• API documentation:
  • Mailinglist:
  • Overall introduction to USB:


  • stabilize EventMachine interface

When my son got himself Buzz Quiz, it struck me that there was no way to create your own quiz.So that got me started on reading up on how I could use the Buzz Quiz controllers on my Mac.

Selecting a toolkit

All effort has gone to libusb. But i did not want to into C code again. This links sums up a list of related wrappers or bindings:

I've considered the following options:

  • libusbjava: java has javax.usb but nothing that works on Mac
  • jusb:
  • libusb: sorry but i did not want code C code again
  • apple I/O Kit: apple includes a toolkit for USB programming, but would make it more mac specific
  • python-usb: not so much for me, as I don't do much pythoin programming
  • ruby-usb: hey I like ruby, why not

Installing libUSB (using macports)

ruby-usb requires you to have libusb . This library has a current version of 1.0.3 , this version version not compatible with ruby-usb. Luckily macports still has the older versions available for us. The version we need is the libusb-compat . Note: that my macports where installed in /opt/local so you might need to change some paths.

Lets list the versions available by macports:

We install the libusb-compat version:

Getting ruby-usb

The most recent success with lib-usb I found was described on

Libusb Macos Catalina

downloaded the latest cvs snapshot from . This will install version 0.2-something. The rubygems is only the version 0.1 version. There were some bug fixes since then.

Solving the library and include paths

replace the extconf.rb as follows where /opt/local is the place where you installed libusb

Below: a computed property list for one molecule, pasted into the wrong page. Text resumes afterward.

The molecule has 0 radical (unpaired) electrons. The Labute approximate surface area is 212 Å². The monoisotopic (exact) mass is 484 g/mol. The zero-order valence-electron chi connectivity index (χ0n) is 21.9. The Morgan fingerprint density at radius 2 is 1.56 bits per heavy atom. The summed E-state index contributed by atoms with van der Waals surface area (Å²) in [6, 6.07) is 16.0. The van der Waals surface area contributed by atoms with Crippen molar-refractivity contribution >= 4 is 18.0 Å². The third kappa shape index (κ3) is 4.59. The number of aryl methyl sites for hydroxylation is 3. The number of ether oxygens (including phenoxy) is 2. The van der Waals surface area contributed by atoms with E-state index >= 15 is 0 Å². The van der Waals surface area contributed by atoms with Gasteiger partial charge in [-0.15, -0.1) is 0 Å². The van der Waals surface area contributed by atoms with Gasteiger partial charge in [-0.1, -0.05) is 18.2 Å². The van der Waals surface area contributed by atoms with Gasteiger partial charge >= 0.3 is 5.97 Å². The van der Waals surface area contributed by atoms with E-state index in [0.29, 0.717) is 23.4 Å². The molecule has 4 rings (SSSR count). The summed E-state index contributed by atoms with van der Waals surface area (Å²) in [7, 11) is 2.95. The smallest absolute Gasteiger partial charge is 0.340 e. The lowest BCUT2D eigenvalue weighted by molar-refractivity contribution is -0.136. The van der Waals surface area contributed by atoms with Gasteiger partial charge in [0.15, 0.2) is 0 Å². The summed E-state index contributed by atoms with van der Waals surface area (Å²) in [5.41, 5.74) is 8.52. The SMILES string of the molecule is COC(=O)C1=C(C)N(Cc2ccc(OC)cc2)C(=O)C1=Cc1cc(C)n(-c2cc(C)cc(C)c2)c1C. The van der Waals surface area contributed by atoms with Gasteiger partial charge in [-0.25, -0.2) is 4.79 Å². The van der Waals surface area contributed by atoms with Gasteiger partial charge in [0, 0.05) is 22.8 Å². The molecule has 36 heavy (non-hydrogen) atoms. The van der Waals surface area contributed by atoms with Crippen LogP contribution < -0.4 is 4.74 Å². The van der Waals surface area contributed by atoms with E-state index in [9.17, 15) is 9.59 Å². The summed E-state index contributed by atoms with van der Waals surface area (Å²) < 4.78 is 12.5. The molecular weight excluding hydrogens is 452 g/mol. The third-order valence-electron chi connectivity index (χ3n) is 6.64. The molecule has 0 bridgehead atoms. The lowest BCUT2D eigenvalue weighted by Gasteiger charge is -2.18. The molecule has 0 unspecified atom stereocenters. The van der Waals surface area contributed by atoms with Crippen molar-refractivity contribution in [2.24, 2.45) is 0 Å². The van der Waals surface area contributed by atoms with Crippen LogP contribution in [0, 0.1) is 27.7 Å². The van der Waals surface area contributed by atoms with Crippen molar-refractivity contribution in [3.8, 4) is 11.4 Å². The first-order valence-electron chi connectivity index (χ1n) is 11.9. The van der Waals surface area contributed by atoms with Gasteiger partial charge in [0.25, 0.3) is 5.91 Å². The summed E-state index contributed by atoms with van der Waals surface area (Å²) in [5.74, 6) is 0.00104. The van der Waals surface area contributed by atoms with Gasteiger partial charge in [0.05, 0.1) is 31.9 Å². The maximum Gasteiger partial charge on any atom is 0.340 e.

Specify the correct build architecture

For some reason, the make mkmf decides to put both the ppc and the i386 as flags to the architecture. So we have to specify the i386 using the ARCHFLAGS variable:

Not specifying the architecture would result in a warning at compile time (file is not of required architecture)

At runtime this would result in an error

Even though we have the usb_init compiled in the dynamic library

The reason we only get an error at runtime is that ruby-usb dynamically load the library. In our case it will load the libusb.dylib which points to version 0.1.4 of the libusb.

Also check if old libraries exist in other places

Build the library with make

Patching the usb.rb

The last thing to get it working is to have usb.rb catch the error Errno::ERANGE . We do this by adding it to the corresponding line in usb.rb

If we don't patch it , it would result in the following error:

Finally installing ruby-usb

Example program

More on Ruby USB

  • Video explaining the use of ruby-usb :
  • Powerpoint on ruby-usb

Other projects using ruby-usb


  • Betabrite integration with ruby-usb :
  • RubyUSB - Buffaloblog:


USB Missile Launcher:

  • How To Control USB Missile Launcher on Linux :

  • AC Power Control through USB :